Dense 6-story apartment building adjacent SpaceX in Hawthorne gets initial OK

The Hawthorne Planning Commission has approved a six-story apartment building that would pack about 300 small apartments on less than 3 acres in a booming industrial area near the municipal airport.

The proposal flies in the face of zoning codes, placing hundreds of homes in the midst of heavy industrial operations. But the developer said its modern accommodations and proximity to public transit make sense for the region, and would be convenient for thousands of nearby workers.

The City Council will decide next month whether to move forward with Blackwood Real Estate’s request to override city zoning codes to erect the building at Crenshaw Boulevard and Jack Northrop Avenue, across the street from the SpaceX rocket manufacturing plant.

Planning Commissioner Mike Talleda, the lone dissenting vote Wednesday, said it’s too risky for a city already beset by parking and traffic problems. Commissioners approved the project on a 3-1 vote, with Commissioner Pat Carey abstaining because he has a business in the area.

“It’s such a big project to put on such a small lot,” Talleda said. “Honestly, I don’t see it as a project that we need. And every building we have has an issue with parking. I don’t care how beautifully they present the case, there’s always a parking problem. If and when they do rebuild the (vacant Hawthorne Plaza) mall, that will do more to satisfy housing need.”

‘Resort-style, high-amenity living’

Residents packed City Hall with strong feelings both for and against the development. Many complained that traffic is already congested, and parking near impossible, in the area.

Others said it’s just what the city needs.

“I think this is the best thing that could ever happen to our city,” Hawthorne Chamber of Commerce President Pat Donaldson said. “I have spoken to over 700 employees at SpaceX who are ready to move in as soon as the project is complete. Over 230 businesses on Crenshaw, El Segundo, and Jack Northrop — and 127 residents in Holly Park — are in agreement and very happy to see this in our city.”

Directly to the north of SpaceX is Hawthorne Municipal Airport and commercial shopping areas.

SpaceX officials expressed early interest in the project in 2015, but have since pulled their support.

“Since (2015), we have significantly expanded our industrial manufacturing footprint immediately adjacent to this site,” said Brett Horton, SpaceX’s senior director of facilities and construction. “While we do believe there is an absolute need for affordable housing in the city of Hawthorne, we do not think that this specific site is the place for it.”


Just south of the location, an Amazon Fulfillment Center is preparing to open inside a cavernous 170,000-square-foot warehouse on Crenshaw and El Segundo boulevards. The facility will have a 24-hour truck-shipping operation and 55 loading bays.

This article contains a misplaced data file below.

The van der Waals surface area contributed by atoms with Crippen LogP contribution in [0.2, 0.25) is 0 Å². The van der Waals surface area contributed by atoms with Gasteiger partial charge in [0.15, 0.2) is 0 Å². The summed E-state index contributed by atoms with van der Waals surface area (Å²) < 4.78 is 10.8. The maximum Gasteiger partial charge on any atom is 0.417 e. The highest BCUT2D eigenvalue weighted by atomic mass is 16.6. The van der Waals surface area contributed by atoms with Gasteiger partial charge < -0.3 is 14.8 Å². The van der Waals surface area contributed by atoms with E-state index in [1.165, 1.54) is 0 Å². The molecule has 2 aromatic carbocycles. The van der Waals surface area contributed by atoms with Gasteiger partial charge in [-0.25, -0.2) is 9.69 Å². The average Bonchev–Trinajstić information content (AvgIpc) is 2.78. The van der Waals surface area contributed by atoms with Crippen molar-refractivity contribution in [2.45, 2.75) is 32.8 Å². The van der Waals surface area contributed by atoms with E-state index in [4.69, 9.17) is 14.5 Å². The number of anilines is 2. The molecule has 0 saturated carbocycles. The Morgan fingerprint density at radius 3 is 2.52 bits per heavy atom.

But Blackwood Real Estate representative Michael Jenkins said the housing project fits well into the fabric of the city.

The development would cater to “Hawthorne residents who are looking for move-up, resort-style, high-amenity living (and) executives who want to take advantage of the proximity to the airport,” Jenkins said. “Just at SpaceX alone, at least 1,500 people would want to live right across the street from where they work.”

Planners have concerns

Planning Director Brian James described a litany of problems with the development on Wednesday night.

“They want to change the land use to accommodate a project that allows unique standards that would result in a project that’s not currently allowed,” James said. “They also want to write their own zoning code for this property, with unique standards for density, parking, unit sizes and height.”

James also pointing to worries about limited parking, excessive industrial noise that could annoy residents, and an adjacent railroad. He also said it would set a precedent for this type of development, allowing others to do the same throughout the city.

Blackwood officials want to provide 450 parking spots for a project that the city would require about 750 spaces.

‘High-density rentals’

Reuben Sanchez, president of the North Hawthorne Community Association, said he was asked for support from Blackwood officials, and offered a donation, but refused.

“Let’s be truthful about this project — this is high-density rentals,” Sanchez said. “We don’t want any high-density rentals. We have empty, beautiful condos that could be rented by SpaceX workers, and beautiful other areas where they could purchase as well.”

But Planning Commissioner Rula Alshanableh said she loves the concept.

“I feel that it’s a beautiful design that’s going to attract a lot of young professionals,” Alshanableh said. “They don’t want the commitment of having to buy. Millennials are the future, and they are environmentally correct. My son doesn’t want to buy a car. They want to be using something that’s more green. So I think it would be a great addition to the city.”

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